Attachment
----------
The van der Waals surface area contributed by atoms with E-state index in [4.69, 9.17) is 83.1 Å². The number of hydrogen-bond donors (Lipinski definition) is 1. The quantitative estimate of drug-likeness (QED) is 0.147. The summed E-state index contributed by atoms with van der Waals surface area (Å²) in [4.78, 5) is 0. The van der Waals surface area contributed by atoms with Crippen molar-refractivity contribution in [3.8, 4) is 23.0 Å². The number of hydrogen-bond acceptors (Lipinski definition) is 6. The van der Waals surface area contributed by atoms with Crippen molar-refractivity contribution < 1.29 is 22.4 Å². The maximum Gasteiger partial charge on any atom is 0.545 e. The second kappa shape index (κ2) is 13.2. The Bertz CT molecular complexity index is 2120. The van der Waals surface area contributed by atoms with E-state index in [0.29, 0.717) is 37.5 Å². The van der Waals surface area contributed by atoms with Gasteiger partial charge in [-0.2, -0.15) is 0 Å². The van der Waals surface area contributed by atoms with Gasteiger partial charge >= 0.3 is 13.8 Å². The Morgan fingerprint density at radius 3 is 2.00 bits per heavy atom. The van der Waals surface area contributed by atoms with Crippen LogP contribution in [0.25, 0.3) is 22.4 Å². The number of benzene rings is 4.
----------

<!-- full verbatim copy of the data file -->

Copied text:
The van der Waals surface area contributed by atoms with E-state index in [4.69, 9.17) is 83.1 Å². The number of hydrogen-bond donors (Lipinski definition) is 1. The quantitative estimate of drug-likeness (QED) is 0.147. The summed E-state index contributed by atoms with van der Waals surface area (Å²) in [4.78, 5) is 0. The van der Waals surface area contributed by atoms with Crippen molar-refractivity contribution in [3.8, 4) is 23.0 Å². The number of hydrogen-bond acceptors (Lipinski definition) is 6. The van der Waals surface area contributed by atoms with Crippen molar-refractivity contribution < 1.29 is 22.4 Å². The maximum Gasteiger partial charge on any atom is 0.545 e. The second kappa shape index (κ2) is 13.2. The Bertz CT molecular complexity index is 2120. The van der Waals surface area contributed by atoms with E-state index in [0.29, 0.717) is 37.5 Å². The van der Waals surface area contributed by atoms with Gasteiger partial charge in [-0.2, -0.15) is 0 Å². The van der Waals surface area contributed by atoms with Gasteiger partial charge >= 0.3 is 13.8 Å². The Morgan fingerprint density at radius 3 is 2.00 bits per heavy atom. The van der Waals surface area contributed by atoms with Crippen LogP contribution in [0.25, 0.3) is 22.4 Å². The number of benzene rings is 4.